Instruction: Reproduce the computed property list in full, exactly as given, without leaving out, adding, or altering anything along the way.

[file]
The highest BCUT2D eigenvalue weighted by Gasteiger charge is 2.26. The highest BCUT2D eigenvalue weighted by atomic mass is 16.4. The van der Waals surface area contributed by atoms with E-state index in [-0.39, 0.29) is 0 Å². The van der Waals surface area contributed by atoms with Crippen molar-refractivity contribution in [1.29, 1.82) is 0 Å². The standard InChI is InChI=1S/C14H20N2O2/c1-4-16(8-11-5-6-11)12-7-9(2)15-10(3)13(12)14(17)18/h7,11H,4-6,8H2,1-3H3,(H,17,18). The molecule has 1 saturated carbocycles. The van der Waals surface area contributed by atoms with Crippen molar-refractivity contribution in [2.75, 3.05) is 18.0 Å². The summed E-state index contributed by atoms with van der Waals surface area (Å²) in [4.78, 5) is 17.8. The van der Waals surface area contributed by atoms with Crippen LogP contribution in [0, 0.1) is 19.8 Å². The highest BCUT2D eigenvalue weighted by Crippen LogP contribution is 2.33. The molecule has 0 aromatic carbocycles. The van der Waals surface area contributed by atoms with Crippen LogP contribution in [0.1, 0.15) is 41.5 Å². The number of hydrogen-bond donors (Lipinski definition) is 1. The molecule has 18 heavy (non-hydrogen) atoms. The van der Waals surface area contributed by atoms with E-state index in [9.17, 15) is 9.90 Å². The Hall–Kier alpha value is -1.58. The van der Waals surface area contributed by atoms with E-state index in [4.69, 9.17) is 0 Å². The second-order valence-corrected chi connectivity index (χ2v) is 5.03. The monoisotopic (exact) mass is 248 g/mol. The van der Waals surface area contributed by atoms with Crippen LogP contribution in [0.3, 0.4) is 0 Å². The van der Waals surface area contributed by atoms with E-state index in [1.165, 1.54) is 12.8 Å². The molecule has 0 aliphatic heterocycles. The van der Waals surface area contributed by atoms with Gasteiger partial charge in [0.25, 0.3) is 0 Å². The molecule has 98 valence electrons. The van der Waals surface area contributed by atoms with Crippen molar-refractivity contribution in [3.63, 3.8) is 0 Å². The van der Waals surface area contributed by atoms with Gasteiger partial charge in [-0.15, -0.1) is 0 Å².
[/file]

The highest BCUT2D eigenvalue weighted by Gasteiger charge is 2.26. The highest BCUT2D eigenvalue weighted by atomic mass is 16.4. The van der Waals surface area contributed by atoms with E-state index in [-0.39, 0.29) is 0 Å². The van der Waals surface area contributed by atoms with Crippen molar-refractivity contribution in [1.29, 1.82) is 0 Å². The standard InChI is InChI=1S/C14H20N2O2/c1-4-16(8-11-5-6-11)12-7-9(2)15-10(3)13(12)14(17)18/h7,11H,4-6,8H2,1-3H3,(H,17,18). The molecule has 1 saturated carbocycles. The van der Waals surface area contributed by atoms with Crippen molar-refractivity contribution in [2.75, 3.05) is 18.0 Å². The summed E-state index contributed by atoms with van der Waals surface area (Å²) in [4.78, 5) is 17.8. The van der Waals surface area contributed by atoms with Crippen LogP contribution in [0, 0.1) is 19.8 Å². The highest BCUT2D eigenvalue weighted by Crippen LogP contribution is 2.33. The molecule has 0 aromatic carbocycles. The van der Waals surface area contributed by atoms with Crippen LogP contribution in [0.1, 0.15) is 41.5 Å². The number of hydrogen-bond donors (Lipinski definition) is 1. The molecule has 18 heavy (non-hydrogen) atoms. The van der Waals surface area contributed by atoms with E-state index in [9.17, 15) is 9.90 Å². The Hall–Kier alpha value is -1.58. The van der Waals surface area contributed by atoms with E-state index in [4.69, 9.17) is 0 Å². The second-order valence-corrected chi connectivity index (χ2v) is 5.03. The monoisotopic (exact) mass is 248 g/mol. The van der Waals surface area contributed by atoms with Crippen LogP contribution in [0.3, 0.4) is 0 Å². The van der Waals surface area contributed by atoms with E-state index in [1.165, 1.54) is 12.8 Å². The molecule has 0 aliphatic heterocycles. The van der Waals surface area contributed by atoms with Gasteiger partial charge in [0.25, 0.3) is 0 Å². The molecule has 98 valence electrons. The van der Waals surface area contributed by atoms with Crippen molar-refractivity contribution in [3.63, 3.8) is 0 Å². The van der Waals surface area contributed by atoms with Gasteiger partial charge in [-0.15, -0.1) is 0 Å².